The data showed that over the course of the week the individual fire zones varied greatly in intensity and spatial extent. The largest contiguous area of fire was recorded on 10 December, while the largest number of individual, intensely burning fires was registered on 12 December. Over subsequent days the areas of intense fire declined. However, smaller fires increasingly flared up in other places. The recordings showed that, put together, the fires devastated a large area, hampering fire-fighting operations. "In Europe there is no other comparable satellite mission that is capable of measuring the radiation energy of fires with such precision," notes Halle.

For large fire events such as the forest fires that raged in Chile in January 2017, the DLR Center for Satellite-Based Crisis Information (Zentrum für Satellitengestützte Kriseninformation; ZKI) provides data from FireBIRD to local authorities. In crisis situations the ZKI puts the relevant satellite data together in such a way that it can be optimally used by situation centres, public authorities, relief organisations and policy makers. The ZKI created an overview map of forest fires in California using FireBIRD data.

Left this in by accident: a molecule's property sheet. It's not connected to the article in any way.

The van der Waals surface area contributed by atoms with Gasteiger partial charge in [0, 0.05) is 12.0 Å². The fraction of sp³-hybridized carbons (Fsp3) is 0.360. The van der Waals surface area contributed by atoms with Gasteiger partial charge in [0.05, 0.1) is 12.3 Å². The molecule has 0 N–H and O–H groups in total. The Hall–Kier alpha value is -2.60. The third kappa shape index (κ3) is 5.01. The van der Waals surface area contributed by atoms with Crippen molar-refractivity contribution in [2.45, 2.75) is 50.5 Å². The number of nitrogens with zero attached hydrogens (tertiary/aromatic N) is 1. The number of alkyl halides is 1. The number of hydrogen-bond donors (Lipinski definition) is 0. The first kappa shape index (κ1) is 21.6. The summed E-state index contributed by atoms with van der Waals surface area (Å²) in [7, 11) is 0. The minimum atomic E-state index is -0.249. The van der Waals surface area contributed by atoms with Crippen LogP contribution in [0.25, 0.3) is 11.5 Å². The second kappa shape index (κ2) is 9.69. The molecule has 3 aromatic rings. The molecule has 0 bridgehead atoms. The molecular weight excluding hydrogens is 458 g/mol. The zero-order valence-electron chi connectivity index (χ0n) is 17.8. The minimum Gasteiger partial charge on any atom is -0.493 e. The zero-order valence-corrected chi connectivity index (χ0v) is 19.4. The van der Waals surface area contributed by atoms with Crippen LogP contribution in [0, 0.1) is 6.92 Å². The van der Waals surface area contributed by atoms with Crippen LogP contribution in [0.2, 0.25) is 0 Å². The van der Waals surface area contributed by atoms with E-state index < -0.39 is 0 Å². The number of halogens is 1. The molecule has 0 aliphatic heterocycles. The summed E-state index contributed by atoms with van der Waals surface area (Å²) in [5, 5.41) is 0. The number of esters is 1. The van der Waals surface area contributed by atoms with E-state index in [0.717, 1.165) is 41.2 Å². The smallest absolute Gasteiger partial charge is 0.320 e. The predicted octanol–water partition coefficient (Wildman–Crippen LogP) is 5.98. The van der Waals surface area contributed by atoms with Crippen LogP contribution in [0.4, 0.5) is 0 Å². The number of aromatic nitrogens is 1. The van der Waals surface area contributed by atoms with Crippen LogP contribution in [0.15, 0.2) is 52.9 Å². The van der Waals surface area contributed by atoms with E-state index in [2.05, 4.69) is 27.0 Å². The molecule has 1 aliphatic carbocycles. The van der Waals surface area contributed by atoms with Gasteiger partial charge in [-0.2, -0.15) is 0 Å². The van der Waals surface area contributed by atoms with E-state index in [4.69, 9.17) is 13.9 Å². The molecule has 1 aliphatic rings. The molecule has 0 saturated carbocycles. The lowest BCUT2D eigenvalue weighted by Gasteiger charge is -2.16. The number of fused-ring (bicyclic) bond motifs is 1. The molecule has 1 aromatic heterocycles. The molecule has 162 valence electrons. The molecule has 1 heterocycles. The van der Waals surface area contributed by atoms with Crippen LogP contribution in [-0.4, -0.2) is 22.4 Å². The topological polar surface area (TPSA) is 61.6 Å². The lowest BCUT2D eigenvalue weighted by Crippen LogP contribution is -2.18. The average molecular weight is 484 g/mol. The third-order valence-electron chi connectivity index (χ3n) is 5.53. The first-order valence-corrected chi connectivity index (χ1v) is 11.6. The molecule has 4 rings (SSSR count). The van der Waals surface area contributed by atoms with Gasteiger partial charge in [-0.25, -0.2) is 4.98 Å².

About the FireBIRD mission

The DLR FireBIRD mission consists of two satellites, TET-1 and BIROS (Bispectral Infrared Optical System). They are both based on the small satellite BIRD (operational from 2001 to 2004), which was developed by the DLR Institute of Optical Sensor Systems. A similar system of infrared cameras is fitted to both of these satellites. TET-1 has been orbiting Earth since 2012, searching for fires and other high-temperature events. TET-1's 'brother', the small satellite BIROS, built in Berlin Adlershof, has also been in orbit since 2016, adopting an open constellation to support TET-1 on its important mission.

The satellite data is mainly received at the DLR ground station in Neustrelitz and then processed, archived and made available worldwide for scientific purposes by the The Ger­man Re­mote Sens­ing Da­ta Cen­ter (DFD). The FireBIRD satellites are operated and controlled by the German Space Operations Center (GSOC) within DLR's Space Operations in Oberpfaffenhofen.

Unlike other current satellites, FireBIRD has the capability to detect smaller fires in particular. This enables more precise mapping, and therefore analysis of their impact on the climate. Moreover, exact registration of forest and bush fires is highly relevant due to the economic loss they entail.

Construction of the BIROS satellite was funded by the German Federal Ministry of Education and Research (Bundesministerium für Bildung und Forschung; BMBF).

  • Julia Heil
    Ger­man Aerospace Cen­ter (DLR)

    Com­mu­ni­ca­tions and Me­dia Re­la­tions
    Telephone: +49 2203 601-5263
    Linder Höhe
    51147 Cologne
  • Dr Christian Fischer
    Ger­man Aerospace Cen­ter (DLR)

    DLR In­sti­tute of Op­ti­cal Sen­sor Sys­tems
    Telephone: +49 30 67055-9612
    Linder Höhe
    51147 Köln
  • Monika Gähler
    Ger­man Aerospace Cen­ter (DLR)
    Ger­man Re­mote Sens­ing Da­ta Cen­ter (DFD)
    Cen­ter for Satel­lite Based Cri­sis In­for­ma­tion (ZKI)
    Telephone: +49 8153 28-3309
    Münchener Straße 20
    82234 Weßling